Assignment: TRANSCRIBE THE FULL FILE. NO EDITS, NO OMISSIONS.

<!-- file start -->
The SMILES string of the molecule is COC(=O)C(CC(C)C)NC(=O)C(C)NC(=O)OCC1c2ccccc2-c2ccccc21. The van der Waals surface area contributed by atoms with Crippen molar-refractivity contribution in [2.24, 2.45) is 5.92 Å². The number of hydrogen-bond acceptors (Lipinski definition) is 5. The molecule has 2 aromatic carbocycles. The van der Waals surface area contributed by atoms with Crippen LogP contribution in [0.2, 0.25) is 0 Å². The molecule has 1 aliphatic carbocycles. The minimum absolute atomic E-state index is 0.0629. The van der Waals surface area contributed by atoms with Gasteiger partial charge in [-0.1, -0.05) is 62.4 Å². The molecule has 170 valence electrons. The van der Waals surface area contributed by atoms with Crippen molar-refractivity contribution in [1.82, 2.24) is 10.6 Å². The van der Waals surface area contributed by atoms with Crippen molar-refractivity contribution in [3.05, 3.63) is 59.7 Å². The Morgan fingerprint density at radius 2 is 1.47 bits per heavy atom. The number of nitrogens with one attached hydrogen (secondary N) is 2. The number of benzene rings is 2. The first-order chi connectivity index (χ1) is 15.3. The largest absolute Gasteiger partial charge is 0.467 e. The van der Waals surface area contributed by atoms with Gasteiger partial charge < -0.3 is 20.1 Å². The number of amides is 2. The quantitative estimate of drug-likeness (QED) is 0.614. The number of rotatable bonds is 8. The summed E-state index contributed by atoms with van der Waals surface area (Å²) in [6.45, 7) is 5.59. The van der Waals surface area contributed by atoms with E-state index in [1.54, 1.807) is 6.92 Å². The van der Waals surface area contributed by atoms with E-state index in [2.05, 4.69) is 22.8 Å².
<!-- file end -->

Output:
The SMILES string of the molecule is COC(=O)C(CC(C)C)NC(=O)C(C)NC(=O)OCC1c2ccccc2-c2ccccc21. The van der Waals surface area contributed by atoms with Crippen molar-refractivity contribution in [2.24, 2.45) is 5.92 Å². The number of hydrogen-bond acceptors (Lipinski definition) is 5. The molecule has 2 aromatic carbocycles. The van der Waals surface area contributed by atoms with Crippen LogP contribution in [0.2, 0.25) is 0 Å². The molecule has 1 aliphatic carbocycles. The minimum absolute atomic E-state index is 0.0629. The van der Waals surface area contributed by atoms with Gasteiger partial charge in [-0.1, -0.05) is 62.4 Å². The molecule has 170 valence electrons. The van der Waals surface area contributed by atoms with Crippen molar-refractivity contribution in [1.82, 2.24) is 10.6 Å². The van der Waals surface area contributed by atoms with Crippen molar-refractivity contribution in [3.05, 3.63) is 59.7 Å². The Morgan fingerprint density at radius 2 is 1.47 bits per heavy atom. The number of nitrogens with one attached hydrogen (secondary N) is 2. The number of benzene rings is 2. The first-order chi connectivity index (χ1) is 15.3. The largest absolute Gasteiger partial charge is 0.467 e. The van der Waals surface area contributed by atoms with Gasteiger partial charge < -0.3 is 20.1 Å². The number of amides is 2. The quantitative estimate of drug-likeness (QED) is 0.614. The number of rotatable bonds is 8. The summed E-state index contributed by atoms with van der Waals surface area (Å²) in [6.45, 7) is 5.59. The van der Waals surface area contributed by atoms with E-state index in [1.54, 1.807) is 6.92 Å². The van der Waals surface area contributed by atoms with E-state index in [2.05, 4.69) is 22.8 Å².